The Physical Environment
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Earth Biomes

The Alpine Tundra

The tundra biome is found at high elevations in mountainous terrain, as well. Many, if not all, the same features of the arctic tundra are found in the alpine tundra. Microclimate is an important control over the distribution of plant species as slope and exposure control the availability of light and moisture. The landscape is dotted with small cushion plants, lichens and mosses. Willows are found where moisture is abundant. Other factors like soil development, movement of soil by animals, and drainage determine vegetation community distribution.

TundraFigure 13.30 tundra vegetation (Photo credit: Michael Ritter)

Vegetation consists of low growing shrubs, cushion plants, small forbs exploding with colorful flowers and lush meadows of sedges and grasses. These plants cover gentle slopes and rock crevices. Rock surfaces are dotted with a cover of lichens and mosses. Most species are slow-growing perennials. Plants have been forced to adapt to such an extreme environment. Plant roots store nutrients and energy during poor growing periods. Roots make up ninety percent of some plants in the alpine tundra. Flowers often are large on tundra plants. Other parts of the plant are small to save energy and reducing exposure to wind. Some plants have waxy coatings or hairs thus losing minimal heat and water to the wind. The location of plant communities is correlated with the duration of snow cover. While snow is blown free from exposed sites, it accumulates in the lee of obstructions and in depressions. Community location is also related to soil, drainage, and movement of soil by burrowing animals, and frost action throughout much of the alpine tundra. Dense willow thickets often occupy moist depressions on the lee side of ridges. A deep cover of snow during the winter protects buds from the wind and freezing temperatures. These are the tallest perennials growing above the krummholz of the ecotone.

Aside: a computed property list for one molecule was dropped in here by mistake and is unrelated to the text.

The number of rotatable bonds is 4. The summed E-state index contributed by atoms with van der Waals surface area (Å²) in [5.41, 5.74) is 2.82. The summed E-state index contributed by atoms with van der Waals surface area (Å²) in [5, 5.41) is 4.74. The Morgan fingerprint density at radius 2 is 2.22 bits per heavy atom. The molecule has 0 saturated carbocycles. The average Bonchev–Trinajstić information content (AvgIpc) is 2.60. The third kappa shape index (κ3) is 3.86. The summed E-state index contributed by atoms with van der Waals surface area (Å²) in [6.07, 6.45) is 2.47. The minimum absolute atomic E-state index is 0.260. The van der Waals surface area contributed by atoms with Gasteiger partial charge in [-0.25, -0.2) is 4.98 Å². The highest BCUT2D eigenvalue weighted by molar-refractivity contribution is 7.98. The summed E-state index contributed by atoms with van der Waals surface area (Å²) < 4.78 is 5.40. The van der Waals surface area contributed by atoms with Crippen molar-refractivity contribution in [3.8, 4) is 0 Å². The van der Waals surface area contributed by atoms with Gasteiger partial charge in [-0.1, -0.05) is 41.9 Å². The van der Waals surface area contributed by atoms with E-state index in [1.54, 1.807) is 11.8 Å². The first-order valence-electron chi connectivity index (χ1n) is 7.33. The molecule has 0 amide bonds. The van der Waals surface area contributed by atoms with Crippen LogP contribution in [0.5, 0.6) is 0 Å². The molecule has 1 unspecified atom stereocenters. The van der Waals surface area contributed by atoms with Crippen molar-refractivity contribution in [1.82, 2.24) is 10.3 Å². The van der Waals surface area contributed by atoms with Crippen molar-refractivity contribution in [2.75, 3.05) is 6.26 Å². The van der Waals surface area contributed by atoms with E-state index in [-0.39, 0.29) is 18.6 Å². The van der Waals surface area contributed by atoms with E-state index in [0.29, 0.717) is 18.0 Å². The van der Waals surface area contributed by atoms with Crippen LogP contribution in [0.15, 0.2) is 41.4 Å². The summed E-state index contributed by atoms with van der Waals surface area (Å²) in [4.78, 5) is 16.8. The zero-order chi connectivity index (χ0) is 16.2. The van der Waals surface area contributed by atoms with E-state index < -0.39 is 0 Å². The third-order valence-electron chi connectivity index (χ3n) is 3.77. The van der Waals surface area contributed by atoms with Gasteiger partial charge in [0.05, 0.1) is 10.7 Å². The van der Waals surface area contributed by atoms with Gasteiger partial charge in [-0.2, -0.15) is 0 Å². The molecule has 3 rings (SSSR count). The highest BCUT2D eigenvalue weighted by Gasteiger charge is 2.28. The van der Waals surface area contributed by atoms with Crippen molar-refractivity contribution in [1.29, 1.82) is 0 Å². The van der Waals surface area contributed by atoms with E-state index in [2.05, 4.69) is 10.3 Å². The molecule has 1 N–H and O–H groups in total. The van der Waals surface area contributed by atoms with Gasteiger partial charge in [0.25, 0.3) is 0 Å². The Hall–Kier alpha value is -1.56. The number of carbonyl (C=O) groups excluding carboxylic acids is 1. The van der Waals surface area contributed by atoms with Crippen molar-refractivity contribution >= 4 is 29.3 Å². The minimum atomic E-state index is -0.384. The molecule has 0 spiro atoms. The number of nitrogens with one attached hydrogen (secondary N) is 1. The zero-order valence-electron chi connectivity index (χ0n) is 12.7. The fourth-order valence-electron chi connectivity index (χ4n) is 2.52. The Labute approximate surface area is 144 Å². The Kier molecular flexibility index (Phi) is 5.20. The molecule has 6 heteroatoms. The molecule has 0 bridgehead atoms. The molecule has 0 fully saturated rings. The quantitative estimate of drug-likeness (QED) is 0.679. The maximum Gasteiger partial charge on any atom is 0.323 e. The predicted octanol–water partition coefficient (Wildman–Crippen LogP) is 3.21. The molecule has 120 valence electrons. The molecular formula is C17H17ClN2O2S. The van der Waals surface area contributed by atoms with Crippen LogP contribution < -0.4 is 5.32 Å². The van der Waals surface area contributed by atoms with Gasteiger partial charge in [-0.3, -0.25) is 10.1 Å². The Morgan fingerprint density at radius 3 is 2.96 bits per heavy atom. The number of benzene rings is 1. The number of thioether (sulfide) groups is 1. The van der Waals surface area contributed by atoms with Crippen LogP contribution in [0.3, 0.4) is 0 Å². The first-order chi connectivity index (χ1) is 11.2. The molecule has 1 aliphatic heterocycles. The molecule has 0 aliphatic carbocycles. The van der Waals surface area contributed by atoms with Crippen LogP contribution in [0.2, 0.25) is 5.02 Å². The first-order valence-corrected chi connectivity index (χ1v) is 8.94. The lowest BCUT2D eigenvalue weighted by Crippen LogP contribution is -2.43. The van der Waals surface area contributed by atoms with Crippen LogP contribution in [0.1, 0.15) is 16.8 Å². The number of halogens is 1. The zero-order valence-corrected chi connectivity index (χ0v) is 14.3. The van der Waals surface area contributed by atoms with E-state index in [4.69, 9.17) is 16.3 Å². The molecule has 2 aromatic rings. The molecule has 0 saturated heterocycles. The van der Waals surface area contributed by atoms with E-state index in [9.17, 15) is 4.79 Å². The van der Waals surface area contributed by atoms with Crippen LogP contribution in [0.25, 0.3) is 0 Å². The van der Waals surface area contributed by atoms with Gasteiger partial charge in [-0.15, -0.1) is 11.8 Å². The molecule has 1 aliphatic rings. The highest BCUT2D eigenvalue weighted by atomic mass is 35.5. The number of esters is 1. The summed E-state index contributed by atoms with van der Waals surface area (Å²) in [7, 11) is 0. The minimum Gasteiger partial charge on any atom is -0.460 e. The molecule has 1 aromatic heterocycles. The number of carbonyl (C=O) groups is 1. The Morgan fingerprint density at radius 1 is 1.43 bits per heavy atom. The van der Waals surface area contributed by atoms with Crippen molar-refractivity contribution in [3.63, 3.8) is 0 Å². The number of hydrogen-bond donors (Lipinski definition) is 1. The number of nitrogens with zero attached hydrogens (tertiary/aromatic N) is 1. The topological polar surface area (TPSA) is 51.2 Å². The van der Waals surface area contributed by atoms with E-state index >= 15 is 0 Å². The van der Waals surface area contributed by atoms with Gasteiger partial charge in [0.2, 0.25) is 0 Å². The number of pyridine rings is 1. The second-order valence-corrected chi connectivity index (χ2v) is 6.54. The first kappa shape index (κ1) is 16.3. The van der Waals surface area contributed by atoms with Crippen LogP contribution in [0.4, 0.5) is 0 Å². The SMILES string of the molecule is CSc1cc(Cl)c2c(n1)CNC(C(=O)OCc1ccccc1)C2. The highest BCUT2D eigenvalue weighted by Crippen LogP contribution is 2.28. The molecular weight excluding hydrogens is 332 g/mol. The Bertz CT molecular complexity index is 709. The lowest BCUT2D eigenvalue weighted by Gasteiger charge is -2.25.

alpine_tundra_UNESCO_EB133.jpg (14879 bytes)

Figure 13.31 Alpine tundra fell field (foreground) and on a rocky knoll (upper right)   Colorado, USA. (Courtesy UNESCO)

Fell fields are colorful  rock gardens exposed to the rigors of the wind. Wind removes snow throughout the season subjecting the plants to desiccation. Low-lying mats and cushion plants nestle against the rocky surface.






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For Citation: Ritter, Michael E. The Physical Environment: an Introduction to Physical Geography.
2006. Date visited.  ../title_page.html

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